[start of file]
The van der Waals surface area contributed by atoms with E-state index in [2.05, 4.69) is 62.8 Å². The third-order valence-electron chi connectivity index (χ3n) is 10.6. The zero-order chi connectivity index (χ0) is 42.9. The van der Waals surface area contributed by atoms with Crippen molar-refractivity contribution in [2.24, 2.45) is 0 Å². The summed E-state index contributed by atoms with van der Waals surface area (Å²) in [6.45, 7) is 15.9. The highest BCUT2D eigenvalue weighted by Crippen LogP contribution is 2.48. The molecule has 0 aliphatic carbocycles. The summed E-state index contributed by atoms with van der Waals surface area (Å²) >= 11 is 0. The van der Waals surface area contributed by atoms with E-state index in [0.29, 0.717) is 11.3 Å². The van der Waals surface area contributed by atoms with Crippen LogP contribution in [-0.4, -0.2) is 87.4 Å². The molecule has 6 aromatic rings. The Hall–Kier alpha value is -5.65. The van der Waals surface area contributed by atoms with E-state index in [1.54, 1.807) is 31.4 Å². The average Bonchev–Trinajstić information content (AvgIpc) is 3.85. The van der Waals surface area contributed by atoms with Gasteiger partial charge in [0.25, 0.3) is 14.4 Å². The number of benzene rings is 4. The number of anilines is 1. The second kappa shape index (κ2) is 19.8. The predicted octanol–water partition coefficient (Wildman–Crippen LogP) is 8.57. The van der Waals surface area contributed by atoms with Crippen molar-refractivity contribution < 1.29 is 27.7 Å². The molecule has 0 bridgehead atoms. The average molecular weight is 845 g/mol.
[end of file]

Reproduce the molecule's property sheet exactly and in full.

The van der Waals surface area contributed by atoms with E-state index in [2.05, 4.69) is 62.8 Å². The third-order valence-electron chi connectivity index (χ3n) is 10.6. The zero-order chi connectivity index (χ0) is 42.9. The van der Waals surface area contributed by atoms with Crippen molar-refractivity contribution in [2.24, 2.45) is 0 Å². The summed E-state index contributed by atoms with van der Waals surface area (Å²) in [6.45, 7) is 15.9. The highest BCUT2D eigenvalue weighted by Crippen LogP contribution is 2.48. The molecule has 0 aliphatic carbocycles. The summed E-state index contributed by atoms with van der Waals surface area (Å²) >= 11 is 0. The van der Waals surface area contributed by atoms with E-state index in [0.29, 0.717) is 11.3 Å². The van der Waals surface area contributed by atoms with Crippen LogP contribution in [-0.4, -0.2) is 87.4 Å². The molecule has 6 aromatic rings. The Hall–Kier alpha value is -5.65. The van der Waals surface area contributed by atoms with E-state index in [1.54, 1.807) is 31.4 Å². The average Bonchev–Trinajstić information content (AvgIpc) is 3.85. The van der Waals surface area contributed by atoms with Gasteiger partial charge in [0.25, 0.3) is 14.4 Å². The number of benzene rings is 4. The number of anilines is 1. The second kappa shape index (κ2) is 19.8. The predicted octanol–water partition coefficient (Wildman–Crippen LogP) is 8.57. The van der Waals surface area contributed by atoms with Crippen molar-refractivity contribution < 1.29 is 27.7 Å². The molecule has 0 bridgehead atoms. The average molecular weight is 845 g/mol.